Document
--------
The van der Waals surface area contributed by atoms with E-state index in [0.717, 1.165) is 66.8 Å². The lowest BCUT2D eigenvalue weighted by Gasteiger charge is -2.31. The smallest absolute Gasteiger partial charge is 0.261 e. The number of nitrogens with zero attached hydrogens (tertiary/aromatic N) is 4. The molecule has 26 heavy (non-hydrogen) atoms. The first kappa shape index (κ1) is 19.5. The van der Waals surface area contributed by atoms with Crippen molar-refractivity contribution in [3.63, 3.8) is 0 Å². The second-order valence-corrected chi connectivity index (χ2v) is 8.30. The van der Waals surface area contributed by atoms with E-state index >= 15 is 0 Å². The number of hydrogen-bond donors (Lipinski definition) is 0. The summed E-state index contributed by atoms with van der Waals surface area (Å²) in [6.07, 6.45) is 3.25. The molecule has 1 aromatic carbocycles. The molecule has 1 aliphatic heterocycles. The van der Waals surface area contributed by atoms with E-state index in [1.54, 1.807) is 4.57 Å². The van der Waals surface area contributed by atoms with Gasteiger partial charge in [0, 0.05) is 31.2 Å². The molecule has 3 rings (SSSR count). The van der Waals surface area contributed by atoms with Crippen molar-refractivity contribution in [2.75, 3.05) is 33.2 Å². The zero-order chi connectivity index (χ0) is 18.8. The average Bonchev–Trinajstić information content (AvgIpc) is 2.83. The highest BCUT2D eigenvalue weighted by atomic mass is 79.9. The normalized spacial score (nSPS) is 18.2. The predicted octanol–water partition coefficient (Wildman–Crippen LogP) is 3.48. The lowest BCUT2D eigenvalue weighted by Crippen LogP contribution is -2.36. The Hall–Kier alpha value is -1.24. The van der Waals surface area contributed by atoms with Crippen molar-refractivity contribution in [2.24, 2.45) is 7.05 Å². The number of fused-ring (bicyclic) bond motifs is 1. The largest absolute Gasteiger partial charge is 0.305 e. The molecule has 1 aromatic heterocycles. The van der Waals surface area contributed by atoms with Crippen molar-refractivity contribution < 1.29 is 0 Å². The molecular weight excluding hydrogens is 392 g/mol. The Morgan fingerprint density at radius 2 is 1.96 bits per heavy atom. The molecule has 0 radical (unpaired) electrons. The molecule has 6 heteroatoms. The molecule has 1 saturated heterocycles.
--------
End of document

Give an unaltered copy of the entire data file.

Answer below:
The van der Waals surface area contributed by atoms with E-state index in [0.717, 1.165) is 66.8 Å². The lowest BCUT2D eigenvalue weighted by Gasteiger charge is -2.31. The smallest absolute Gasteiger partial charge is 0.261 e. The number of nitrogens with zero attached hydrogens (tertiary/aromatic N) is 4. The molecule has 26 heavy (non-hydrogen) atoms. The first kappa shape index (κ1) is 19.5. The van der Waals surface area contributed by atoms with Crippen molar-refractivity contribution in [3.63, 3.8) is 0 Å². The second-order valence-corrected chi connectivity index (χ2v) is 8.30. The van der Waals surface area contributed by atoms with E-state index >= 15 is 0 Å². The number of hydrogen-bond donors (Lipinski definition) is 0. The summed E-state index contributed by atoms with van der Waals surface area (Å²) in [6.07, 6.45) is 3.25. The molecule has 1 aromatic carbocycles. The molecule has 1 aliphatic heterocycles. The van der Waals surface area contributed by atoms with E-state index in [1.54, 1.807) is 4.57 Å². The van der Waals surface area contributed by atoms with Gasteiger partial charge in [0, 0.05) is 31.2 Å². The molecule has 3 rings (SSSR count). The van der Waals surface area contributed by atoms with Crippen molar-refractivity contribution in [2.75, 3.05) is 33.2 Å². The zero-order chi connectivity index (χ0) is 18.8. The average Bonchev–Trinajstić information content (AvgIpc) is 2.83. The highest BCUT2D eigenvalue weighted by atomic mass is 79.9. The normalized spacial score (nSPS) is 18.2. The predicted octanol–water partition coefficient (Wildman–Crippen LogP) is 3.48. The lowest BCUT2D eigenvalue weighted by Crippen LogP contribution is -2.36. The Hall–Kier alpha value is -1.24. The van der Waals surface area contributed by atoms with Crippen molar-refractivity contribution in [2.24, 2.45) is 7.05 Å². The number of fused-ring (bicyclic) bond motifs is 1. The largest absolute Gasteiger partial charge is 0.305 e. The molecule has 1 aromatic heterocycles. The van der Waals surface area contributed by atoms with Crippen molar-refractivity contribution < 1.29 is 0 Å². The molecular weight excluding hydrogens is 392 g/mol. The Morgan fingerprint density at radius 2 is 1.96 bits per heavy atom. The molecule has 0 radical (unpaired) electrons. The molecule has 6 heteroatoms. The molecule has 1 saturated heterocycles.